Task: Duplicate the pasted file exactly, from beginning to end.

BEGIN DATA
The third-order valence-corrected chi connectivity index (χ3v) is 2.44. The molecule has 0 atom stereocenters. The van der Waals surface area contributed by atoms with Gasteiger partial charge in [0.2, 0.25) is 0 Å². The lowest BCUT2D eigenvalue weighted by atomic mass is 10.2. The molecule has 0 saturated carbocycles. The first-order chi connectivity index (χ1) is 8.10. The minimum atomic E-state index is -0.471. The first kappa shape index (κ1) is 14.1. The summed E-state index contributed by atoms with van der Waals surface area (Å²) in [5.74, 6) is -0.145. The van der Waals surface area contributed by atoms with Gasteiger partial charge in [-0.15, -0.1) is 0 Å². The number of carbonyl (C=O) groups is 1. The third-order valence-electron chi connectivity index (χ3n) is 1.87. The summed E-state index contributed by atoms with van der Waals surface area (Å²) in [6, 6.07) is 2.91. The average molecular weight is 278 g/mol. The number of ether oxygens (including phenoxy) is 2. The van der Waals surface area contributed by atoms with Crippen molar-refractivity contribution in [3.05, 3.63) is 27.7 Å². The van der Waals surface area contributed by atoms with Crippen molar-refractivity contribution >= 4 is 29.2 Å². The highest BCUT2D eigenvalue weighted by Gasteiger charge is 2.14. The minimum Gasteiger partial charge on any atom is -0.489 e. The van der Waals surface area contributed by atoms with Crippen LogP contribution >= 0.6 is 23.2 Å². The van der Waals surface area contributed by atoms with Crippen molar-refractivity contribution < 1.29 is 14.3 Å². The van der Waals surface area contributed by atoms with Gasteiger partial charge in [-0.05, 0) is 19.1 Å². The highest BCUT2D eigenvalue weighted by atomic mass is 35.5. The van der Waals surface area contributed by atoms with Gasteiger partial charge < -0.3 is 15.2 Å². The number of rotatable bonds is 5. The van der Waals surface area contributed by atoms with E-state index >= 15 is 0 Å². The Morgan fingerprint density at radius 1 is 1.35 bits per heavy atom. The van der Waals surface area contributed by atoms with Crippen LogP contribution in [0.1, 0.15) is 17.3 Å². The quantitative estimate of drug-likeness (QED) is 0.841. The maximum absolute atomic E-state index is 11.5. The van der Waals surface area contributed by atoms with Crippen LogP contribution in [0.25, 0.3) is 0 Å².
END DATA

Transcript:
The third-order valence-corrected chi connectivity index (χ3v) is 2.44. The molecule has 0 atom stereocenters. The van der Waals surface area contributed by atoms with Gasteiger partial charge in [0.2, 0.25) is 0 Å². The lowest BCUT2D eigenvalue weighted by atomic mass is 10.2. The molecule has 0 saturated carbocycles. The first-order chi connectivity index (χ1) is 8.10. The minimum atomic E-state index is -0.471. The first kappa shape index (κ1) is 14.1. The summed E-state index contributed by atoms with van der Waals surface area (Å²) in [5.74, 6) is -0.145. The van der Waals surface area contributed by atoms with Gasteiger partial charge in [-0.15, -0.1) is 0 Å². The number of carbonyl (C=O) groups is 1. The third-order valence-electron chi connectivity index (χ3n) is 1.87. The summed E-state index contributed by atoms with van der Waals surface area (Å²) in [6, 6.07) is 2.91. The average molecular weight is 278 g/mol. The number of ether oxygens (including phenoxy) is 2. The van der Waals surface area contributed by atoms with Crippen molar-refractivity contribution in [3.05, 3.63) is 27.7 Å². The van der Waals surface area contributed by atoms with Crippen molar-refractivity contribution >= 4 is 29.2 Å². The highest BCUT2D eigenvalue weighted by Gasteiger charge is 2.14. The minimum Gasteiger partial charge on any atom is -0.489 e. The van der Waals surface area contributed by atoms with Crippen LogP contribution >= 0.6 is 23.2 Å². The van der Waals surface area contributed by atoms with Crippen molar-refractivity contribution < 1.29 is 14.3 Å². The van der Waals surface area contributed by atoms with Gasteiger partial charge in [-0.05, 0) is 19.1 Å². The highest BCUT2D eigenvalue weighted by atomic mass is 35.5. The van der Waals surface area contributed by atoms with Gasteiger partial charge < -0.3 is 15.2 Å². The number of rotatable bonds is 5. The van der Waals surface area contributed by atoms with E-state index >= 15 is 0 Å². The Morgan fingerprint density at radius 1 is 1.35 bits per heavy atom. The van der Waals surface area contributed by atoms with Crippen LogP contribution in [0.1, 0.15) is 17.3 Å². The quantitative estimate of drug-likeness (QED) is 0.841. The maximum absolute atomic E-state index is 11.5. The van der Waals surface area contributed by atoms with Crippen LogP contribution in [0.25, 0.3) is 0 Å².